Baby Bust: Pandemic takes toll on US birth rate


CHICAGO (NewsNation Now) — Contrary to many expectations, pandemic stay-at-home orders haven’t triggered the baby boom researchers predicted.

Perhaps it was the stress or being cooped up with the entire family. But the numbers are in, and one effect of the coronavirus lockdown is now clear — people made fewer babies.

The Brookings Institution estimated in a June 2020 study, that the COVID-19 public health crisis and related recession could result in 300,000 to 500,000 fewer 2021 births in the United States. The institute revisited the prediction in December and stand by their initial estimates based on their previous methodology, placing an emphasis on the lower range.

People like California esthetician Dorothy Robinson and her husband put off having another child due to the pandemic.

“When COVID happened, we kind of just put our plans on the back burner,” Robinson explained. “Well, the unknown of getting pregnant, going to the hospital during COVID.”

Laura Prado welcomed a baby girl seven months ago but said she understands why the predicted pandemic baby boom was actually a bust.

“I totally understand because who’d want to have a baby during this time,” Prado said. “These times are so strange and so unknown. It’s interesting territory because we’ve never experienced it before.”

Over nine months since a Stay at Home order in California, January birth numbers are down by 23% compared to 2019.

“People are uncertain about things right now. They don’t know what’s gonna happen next and that’s not conducive to making babies,” said Dowell Myers, University of Southern California professor of planning & demography.

Myers is an expert on demographics and population change; he says 300,000 fewer Americans will impact far more than the economy and education.

“It ripples through the system because 20 years later, that smaller cohort will now arrive at working age, and you’ve got fewer people coming into the workforce.”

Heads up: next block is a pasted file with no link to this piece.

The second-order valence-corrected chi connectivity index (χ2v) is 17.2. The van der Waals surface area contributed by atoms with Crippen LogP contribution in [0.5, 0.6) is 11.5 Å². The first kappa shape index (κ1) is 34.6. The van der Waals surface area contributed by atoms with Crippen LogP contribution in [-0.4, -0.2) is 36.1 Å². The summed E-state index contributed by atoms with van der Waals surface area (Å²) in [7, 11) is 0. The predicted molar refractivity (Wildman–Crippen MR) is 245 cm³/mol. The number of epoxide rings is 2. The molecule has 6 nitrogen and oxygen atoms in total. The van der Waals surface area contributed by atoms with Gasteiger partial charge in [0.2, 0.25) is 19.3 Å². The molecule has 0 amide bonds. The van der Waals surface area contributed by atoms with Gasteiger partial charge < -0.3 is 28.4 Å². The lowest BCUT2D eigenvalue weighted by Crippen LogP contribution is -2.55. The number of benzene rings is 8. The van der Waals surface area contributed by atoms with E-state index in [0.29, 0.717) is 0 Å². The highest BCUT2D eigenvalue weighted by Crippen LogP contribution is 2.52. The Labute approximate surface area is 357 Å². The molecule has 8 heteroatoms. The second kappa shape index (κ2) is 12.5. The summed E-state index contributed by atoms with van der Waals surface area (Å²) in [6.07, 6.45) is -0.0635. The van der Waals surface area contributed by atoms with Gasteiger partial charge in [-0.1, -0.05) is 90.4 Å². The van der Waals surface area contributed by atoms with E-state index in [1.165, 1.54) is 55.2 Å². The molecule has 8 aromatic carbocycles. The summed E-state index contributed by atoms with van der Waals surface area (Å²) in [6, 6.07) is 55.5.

With Baby Boomers aging out of the workforce, the imbalance will become bigger with fewer paying taxes and supporting the Social Security system.

“Every kid born today is twice as valuable as a child born before 1985, because when they get to be working age, they’re gonna be joining this ratio, and they’re gonna be vitally important. So the missing 300,000 people is going to put extra burden on all the other working age people,” Myers said.

The trend of dipping birth rates is reflected around the world, from Asia to Europe. Statisticians cited uncertainty over the coronavirus and the economy discouraging couples from marrying and/or having children.

South Korea’s fertility rate fell to the lowest in the world last year. The number of expected babies per South Korean woman fell to 0.84 in 2020, dropping further from the country’s previous record low of 0.92 a year earlier, the official annual reading released in February from Statistics Korea showed.

The number of new births in China plummeted 15% in 2020 from a year earlier, according to the Ministry of Public Security. The abandoning of the decades-long one-child policy in 2016 has not provided much impetus to the country’s birth rate.

Births in Italy in December – exactly nine months after the country went into Europe’s first lockdown – plunged by a whopping 21.6%, according to figures from a sample of 15 Italian cities released this week by statistics agency ISTAT.

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A survey conducted in five European countries during the March and April lockdown showed many people calling off plans to have kids. Germans and French were more likely to say they were delaying, while Italians were more likely to say they had abandoned their plans altogether.

Despite the fact it will be several months before birth data will be released, the Brookings Institution cites corroborating evidence and surveys focused on American women, sexual activity decline and even searches in Google trends.

Economic stressors disproportionately affect women in the pandemic, with studies finding more women have left jobs since the start of the pandemic to care for children. The Bureau of Labor Statistics found that women were four times more likely than men to drop out of the workforce in the month of September alone.

Reuters contributed to this report.

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